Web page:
President Yoweri Museveni has told Ugandans to borrow from Uganda Development Bank (UDB) and invest in import substitution projects.
The President said the government recapitalized UDB to the tune of one trillion Ugandan shillings, with more funding expected to come from the World Bank and International Monetary Fund.
He emphasized that Ugandans should borrow from the Bank and invest in import substitution economic activities.
President Museveni was speaking at the commissioning of Lida Packaging Products Ltd., which produces medical and non-medical face masks located in Mbalala in Mukono District.
Lida Packaging Products Ltd. is one of five manufacturers of face masks that have been certified by Uganda National Bureau of Standards (UNBS) and National Drug Authority (NDA). It produces 52,000 face masks daily.
President Museveni said since the 1960s they have been telling Ugandan planners to build local capacity to produce many of the things the country imports but that came to naught because the economic argument for long has been in favour of excessive importation of products.
According to the President, while importation of products is not necessarily bad because it encourages trading and cooperation among countries, Uganda, like many African countries, has for far too long been importing things that it should be producing locally, describing the trend as “the sickness of Africa”.
President Museveni said it is unhealthy for a country to import everything without taking into account its own comparative advantage in the production of the very products it imports.
President Museveni said the Covid-19 pandemic, despite the challenges it poses, has woken up Ugandans and Africans to the fact that there are many products they have been importing that in real sense they should be producing locally.
He cited how Ugandans are now not only producing sanitizers and face masks but actually exporting to the region within a very short time, in addition to other products like food and sugar. He said Uganda has raw materials for most of the products she imports.
Turning to Lida Packaging Products Ltd. and other industries established in Uganda by foreign investors, the President said these factories cannot be called foreign but rather Ugandan because they add up to the country’s Gross Domestic Product (GDP).
Said the President: “Don’t call it Chinese factory. Chinese factories are in China. This is a Ugandan factory. Any factory whether by a Chinese, Indian or American that is in Uganda is Ugandan.”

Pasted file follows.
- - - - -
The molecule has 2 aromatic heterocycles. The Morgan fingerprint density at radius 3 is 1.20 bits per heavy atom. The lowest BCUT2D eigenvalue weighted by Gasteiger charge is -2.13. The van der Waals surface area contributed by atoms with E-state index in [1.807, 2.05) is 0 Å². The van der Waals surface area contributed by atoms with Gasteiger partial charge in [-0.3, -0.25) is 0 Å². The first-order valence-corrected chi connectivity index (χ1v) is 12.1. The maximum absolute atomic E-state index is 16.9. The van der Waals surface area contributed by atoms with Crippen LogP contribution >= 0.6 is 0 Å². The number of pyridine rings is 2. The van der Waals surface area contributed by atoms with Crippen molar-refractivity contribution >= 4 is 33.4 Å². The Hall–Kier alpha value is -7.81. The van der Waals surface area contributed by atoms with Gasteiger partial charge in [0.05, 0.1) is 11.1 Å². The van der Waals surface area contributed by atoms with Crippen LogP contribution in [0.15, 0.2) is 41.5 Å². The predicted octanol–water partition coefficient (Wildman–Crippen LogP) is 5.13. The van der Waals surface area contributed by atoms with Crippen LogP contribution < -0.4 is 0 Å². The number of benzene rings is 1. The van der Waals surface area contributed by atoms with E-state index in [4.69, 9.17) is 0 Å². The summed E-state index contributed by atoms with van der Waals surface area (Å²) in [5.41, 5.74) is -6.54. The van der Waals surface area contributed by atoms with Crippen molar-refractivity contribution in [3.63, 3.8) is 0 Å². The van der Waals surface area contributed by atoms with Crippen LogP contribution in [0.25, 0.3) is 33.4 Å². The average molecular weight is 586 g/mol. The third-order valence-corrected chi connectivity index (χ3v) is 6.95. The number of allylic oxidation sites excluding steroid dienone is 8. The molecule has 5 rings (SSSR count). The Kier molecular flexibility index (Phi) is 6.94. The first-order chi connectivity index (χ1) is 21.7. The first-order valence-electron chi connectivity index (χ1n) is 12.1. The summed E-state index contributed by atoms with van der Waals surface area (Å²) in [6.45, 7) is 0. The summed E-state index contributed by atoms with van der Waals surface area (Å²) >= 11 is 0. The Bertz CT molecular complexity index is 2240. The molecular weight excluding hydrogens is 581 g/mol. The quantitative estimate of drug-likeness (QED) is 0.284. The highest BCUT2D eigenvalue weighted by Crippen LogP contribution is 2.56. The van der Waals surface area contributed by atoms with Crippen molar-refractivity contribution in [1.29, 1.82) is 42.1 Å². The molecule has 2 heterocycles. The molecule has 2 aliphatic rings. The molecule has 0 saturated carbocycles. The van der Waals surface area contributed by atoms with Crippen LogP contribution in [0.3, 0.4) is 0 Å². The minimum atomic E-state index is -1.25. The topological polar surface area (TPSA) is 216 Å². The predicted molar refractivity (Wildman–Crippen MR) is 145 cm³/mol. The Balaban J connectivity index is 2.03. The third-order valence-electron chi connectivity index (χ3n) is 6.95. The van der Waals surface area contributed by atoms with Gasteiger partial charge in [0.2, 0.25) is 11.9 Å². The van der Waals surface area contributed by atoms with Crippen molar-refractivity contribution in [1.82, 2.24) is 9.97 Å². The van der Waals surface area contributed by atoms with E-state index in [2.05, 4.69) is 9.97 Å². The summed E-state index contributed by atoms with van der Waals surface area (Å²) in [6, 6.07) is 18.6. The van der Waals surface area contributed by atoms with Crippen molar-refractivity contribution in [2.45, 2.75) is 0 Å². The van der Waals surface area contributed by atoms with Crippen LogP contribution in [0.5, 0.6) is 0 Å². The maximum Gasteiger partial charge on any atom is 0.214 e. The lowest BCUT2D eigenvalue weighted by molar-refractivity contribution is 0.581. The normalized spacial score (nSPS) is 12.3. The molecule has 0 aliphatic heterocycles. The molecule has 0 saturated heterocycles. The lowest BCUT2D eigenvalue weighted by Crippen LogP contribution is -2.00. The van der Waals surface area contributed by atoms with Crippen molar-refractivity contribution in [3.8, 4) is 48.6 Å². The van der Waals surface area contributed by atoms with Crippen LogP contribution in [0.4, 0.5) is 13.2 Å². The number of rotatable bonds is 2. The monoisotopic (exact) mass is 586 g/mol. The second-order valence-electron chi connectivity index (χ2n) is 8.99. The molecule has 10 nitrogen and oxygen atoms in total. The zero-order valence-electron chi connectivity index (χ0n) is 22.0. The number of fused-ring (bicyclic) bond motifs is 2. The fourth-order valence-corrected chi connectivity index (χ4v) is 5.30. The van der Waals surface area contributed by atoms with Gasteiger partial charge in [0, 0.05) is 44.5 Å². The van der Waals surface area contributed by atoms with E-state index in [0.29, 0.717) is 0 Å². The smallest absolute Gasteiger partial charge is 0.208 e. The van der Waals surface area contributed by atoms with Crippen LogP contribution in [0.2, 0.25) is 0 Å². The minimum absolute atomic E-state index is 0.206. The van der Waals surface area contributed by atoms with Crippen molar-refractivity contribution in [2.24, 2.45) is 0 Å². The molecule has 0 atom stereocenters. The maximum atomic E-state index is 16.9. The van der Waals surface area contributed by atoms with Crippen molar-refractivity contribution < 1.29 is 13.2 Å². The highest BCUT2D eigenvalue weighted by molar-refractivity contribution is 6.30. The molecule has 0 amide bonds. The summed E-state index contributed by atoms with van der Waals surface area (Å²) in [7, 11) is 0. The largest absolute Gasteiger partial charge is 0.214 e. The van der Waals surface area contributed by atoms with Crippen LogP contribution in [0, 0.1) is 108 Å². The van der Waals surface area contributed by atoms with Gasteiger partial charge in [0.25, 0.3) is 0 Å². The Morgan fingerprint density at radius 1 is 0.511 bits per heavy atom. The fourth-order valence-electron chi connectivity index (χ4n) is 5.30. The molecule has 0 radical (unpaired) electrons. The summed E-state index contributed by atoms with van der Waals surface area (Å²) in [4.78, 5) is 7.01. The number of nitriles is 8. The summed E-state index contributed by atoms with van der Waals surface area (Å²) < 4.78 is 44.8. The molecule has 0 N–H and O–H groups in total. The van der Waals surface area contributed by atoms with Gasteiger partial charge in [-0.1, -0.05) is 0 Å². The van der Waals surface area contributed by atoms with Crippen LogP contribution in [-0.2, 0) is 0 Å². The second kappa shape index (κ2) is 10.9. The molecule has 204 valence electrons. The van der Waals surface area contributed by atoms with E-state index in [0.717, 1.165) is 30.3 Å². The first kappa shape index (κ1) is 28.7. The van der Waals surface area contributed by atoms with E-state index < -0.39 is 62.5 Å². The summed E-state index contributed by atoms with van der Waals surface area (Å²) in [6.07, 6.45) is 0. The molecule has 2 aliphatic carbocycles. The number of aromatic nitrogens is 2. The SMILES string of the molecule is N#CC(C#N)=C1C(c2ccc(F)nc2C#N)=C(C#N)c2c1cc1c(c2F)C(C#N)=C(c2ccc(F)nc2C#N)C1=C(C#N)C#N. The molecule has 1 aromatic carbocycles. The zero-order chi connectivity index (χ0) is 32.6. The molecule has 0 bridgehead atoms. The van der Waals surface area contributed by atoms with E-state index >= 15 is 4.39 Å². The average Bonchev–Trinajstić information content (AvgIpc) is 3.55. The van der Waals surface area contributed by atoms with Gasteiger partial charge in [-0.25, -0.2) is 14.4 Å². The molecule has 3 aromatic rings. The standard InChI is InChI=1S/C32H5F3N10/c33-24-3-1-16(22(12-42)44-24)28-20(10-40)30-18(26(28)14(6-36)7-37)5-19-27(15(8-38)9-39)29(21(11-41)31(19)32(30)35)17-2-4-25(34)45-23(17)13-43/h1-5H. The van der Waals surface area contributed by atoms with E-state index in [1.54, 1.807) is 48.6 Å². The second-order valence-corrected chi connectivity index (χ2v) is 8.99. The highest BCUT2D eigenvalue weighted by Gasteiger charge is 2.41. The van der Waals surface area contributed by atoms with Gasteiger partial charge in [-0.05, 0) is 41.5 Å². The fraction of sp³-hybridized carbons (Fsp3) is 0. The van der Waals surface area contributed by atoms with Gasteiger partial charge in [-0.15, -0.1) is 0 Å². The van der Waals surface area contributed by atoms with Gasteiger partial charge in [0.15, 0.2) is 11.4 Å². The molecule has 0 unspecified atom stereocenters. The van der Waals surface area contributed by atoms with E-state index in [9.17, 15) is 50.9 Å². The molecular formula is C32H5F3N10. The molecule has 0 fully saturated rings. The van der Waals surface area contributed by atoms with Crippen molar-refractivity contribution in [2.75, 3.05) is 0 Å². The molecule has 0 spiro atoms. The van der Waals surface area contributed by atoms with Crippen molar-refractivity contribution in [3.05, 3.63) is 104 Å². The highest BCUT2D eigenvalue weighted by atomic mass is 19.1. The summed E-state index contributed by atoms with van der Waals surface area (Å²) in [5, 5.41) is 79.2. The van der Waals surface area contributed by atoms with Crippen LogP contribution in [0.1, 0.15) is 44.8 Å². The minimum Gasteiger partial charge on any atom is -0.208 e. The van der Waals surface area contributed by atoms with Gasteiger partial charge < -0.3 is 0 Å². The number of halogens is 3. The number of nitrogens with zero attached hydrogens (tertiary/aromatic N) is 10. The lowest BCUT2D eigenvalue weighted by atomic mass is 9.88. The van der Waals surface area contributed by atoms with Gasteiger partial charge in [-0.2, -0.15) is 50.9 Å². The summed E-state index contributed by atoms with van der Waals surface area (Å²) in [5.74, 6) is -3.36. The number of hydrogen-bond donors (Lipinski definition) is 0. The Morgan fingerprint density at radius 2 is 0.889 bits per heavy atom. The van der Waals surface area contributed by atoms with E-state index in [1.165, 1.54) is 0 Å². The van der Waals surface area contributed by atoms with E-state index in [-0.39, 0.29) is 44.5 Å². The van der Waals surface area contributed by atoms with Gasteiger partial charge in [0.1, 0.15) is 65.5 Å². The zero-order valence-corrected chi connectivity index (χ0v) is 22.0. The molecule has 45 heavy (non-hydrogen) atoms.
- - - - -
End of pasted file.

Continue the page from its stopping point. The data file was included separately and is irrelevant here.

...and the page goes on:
President Mueseveni said he is happy with the factory, as well as others because they are creating jobs, adding that Uganda needs more and more factories. He hailed the Chinese government for encouraging Chinese companies to invest in Africa, underlining that that was key in discussions with his Chinese counterpart Xi Xingping.
On calls by investors to the government to protect them from cheap imports, President Museveni said import taxes will be levied on imported materials and products in order to boost local manufacturers who with time would build capacity and start competing globally.
The Minister of State for Investment and Privatisation, Evelyne Anite, said the country has woken up with a big interest in manufacturing, noting that 105 companies are now manufacturing sanitizers alone.
Anite said Lida Packaging Products Ltd. heeded the President’s call for local production of face masks, noting that since the outbreak of Covid-19 Uganda imported four billion face masks, hence donating millions of dollars abroad.
Minister Anite said in addition to government creating an enabling environment for investors, the Uganda Investment Authority is now addressing very well the issue of allocating land to both domestic and foreign investors in order to boost economic growth, noting that the Authority has significantly improved its efficiency.
The chief executive of Lida Packaging Products Ltd., John Lee, said in order to combat Covid-19 he partnered with industrialist Paul Zhang, who runs the Uganda-Sino Mbale Industrial Park, and prominent Ugandan businessman, Patrick Bitature, to set up the five-million-dollar factory to produce high-quality face masks at affordable prices.
The face masks trade as Lida. The non-medical face masks are three-ply with the inner ply being a waterproof material. The medical face masks are four-ply and all waterproof. They have been certified by Uganda National Bureau of Standards, the National Drug Authority and approved by Uganda Manufacturers’ Association.
Lee said their face masks are of the highest quality capable of competing globally, hence no need to import face masks, revealing that already they are exporting 50,000 face masks daily to neighbouring Kenya.
He said face masks should be affordable and appealed to the government to protect Ugandans from exploitative entities charging highly for face masks.
Lee said currently they are producing 52,000 non-medical face masks daily from two production lines, a number that will increase to 560,000 face masks daily once two additional production lines are completed in about two weeks’ time. He added that plans are also underway to start production of 50,000 surgical masks known as KN-95 daily.
Lee said the factory employs 315 Ugandans, 220 of which are women, with plans underway to employ even more when the additional production lines are completed.
The Chinese Ambassador to Uganda, Zheng ZhuQiang, said the face mask factory has come in time because it will boost the government’s efforts to provide face masks to all Ugandans. He said Covid-19 pandemic is an enemy to all of humanity hence the need to fight it collectively, citing how many Ugandan people and institutions, like Makerere University, actually donated face masks to China when it was being hit hard by the virus.
Ronald Kibule, the State Minister for Water and an area MP reported that Greater Mukono has 42 factories employing over 62,000 Ugandans.